Companies selected for supplement awards can anticipate an NHLBI-facilitated introduction to a CDRH Coordinator in the appropriate CDRH review division where their technology will be regulated. The CDRH Coordinator will:

  • Introduce the company to the US regulations relevant to the selected technology
  • Talk with the company to more fully understand the technology under development
  • Describe the process of CDRH regulation for the technology type
  • Frame the conversation for a face-to-face meeting
  • Engage appropriate CDRH Senior managers and review staff members with technology-relevant expertise to participate in a face-to-face meeting

The primary outcomes of the face-to-face meeting will be collaborative drafting of a least-burdensome development plan to guide the technology toward submission for first in human or first in US use under an Investigational Device Exemption (IDE), and the development of a relationship between the development team and the CDRH review team. Final guidance on the Least Burdensome approach can be accessed at http://www.fda.gov/downloads/MedicalDevices/DeviceRegulationandGuidance/GuidanceDocuments/ucm085999.pdf .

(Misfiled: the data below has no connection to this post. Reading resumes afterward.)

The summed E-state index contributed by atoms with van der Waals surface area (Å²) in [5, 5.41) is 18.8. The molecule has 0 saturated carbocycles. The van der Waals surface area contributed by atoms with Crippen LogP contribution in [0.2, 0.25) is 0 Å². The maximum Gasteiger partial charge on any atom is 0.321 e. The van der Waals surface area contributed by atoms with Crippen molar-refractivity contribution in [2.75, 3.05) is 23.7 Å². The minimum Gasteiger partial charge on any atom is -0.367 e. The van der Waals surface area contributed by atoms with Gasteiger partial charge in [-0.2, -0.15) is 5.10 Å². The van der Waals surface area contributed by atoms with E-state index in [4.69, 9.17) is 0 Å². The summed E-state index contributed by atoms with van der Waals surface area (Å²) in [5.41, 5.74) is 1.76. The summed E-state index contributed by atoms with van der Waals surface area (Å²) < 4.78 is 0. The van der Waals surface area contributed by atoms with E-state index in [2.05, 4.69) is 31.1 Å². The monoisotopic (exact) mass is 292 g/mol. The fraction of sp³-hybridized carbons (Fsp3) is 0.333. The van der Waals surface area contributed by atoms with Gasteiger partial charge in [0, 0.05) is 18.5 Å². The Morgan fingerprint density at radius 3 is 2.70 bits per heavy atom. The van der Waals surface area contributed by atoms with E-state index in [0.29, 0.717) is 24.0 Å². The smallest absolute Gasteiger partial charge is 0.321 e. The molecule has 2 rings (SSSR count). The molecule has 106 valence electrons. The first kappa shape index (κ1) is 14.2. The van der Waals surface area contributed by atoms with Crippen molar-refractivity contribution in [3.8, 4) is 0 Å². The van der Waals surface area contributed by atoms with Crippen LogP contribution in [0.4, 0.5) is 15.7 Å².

It is anticipated that participation in this pilot program will encourage and enable:

  • Increased awareness of CDRH regulatory requirements by SBIR/STTR awardees
  • Increased collaboration between NIH and FDA related to the development of new biomedical therapeutic and diagnostic devices
  • Phase II and Phase IIB SBIR/STTR applications with Research and Commercialization plans that are aligned with regulatory milestones
  • Reduced total time to FDA regulatory clearance or approval for innovative devices as compared to technologies that do not receive early input from the FDA
  • Increased U.S.-based clinical development of highly innovative medical devices (diagnostics and therapeutics)

General Information

Document Type: Grants Notice
Funding Opportunity Number: PA-16-335
Funding Opportunity Title: NHLBI Pilot Program to Provide Regulatory Support to SBIR/STTR Awardees Developing Medical Devices (Diagnostics and Therapeutics) (Admin Supp)
Opportunity Category: Discretionary
Opportunity Category Explanation:
Funding Instrument Type: Grant
Category of Funding Activity: Health
Category Explanation:
Expected Number of Awards:
CFDA Number(s): 93.233 — National Center on Sleep Disorders Research
93.837 — Cardiovascular Diseases Research
93.838 — Lung Diseases Research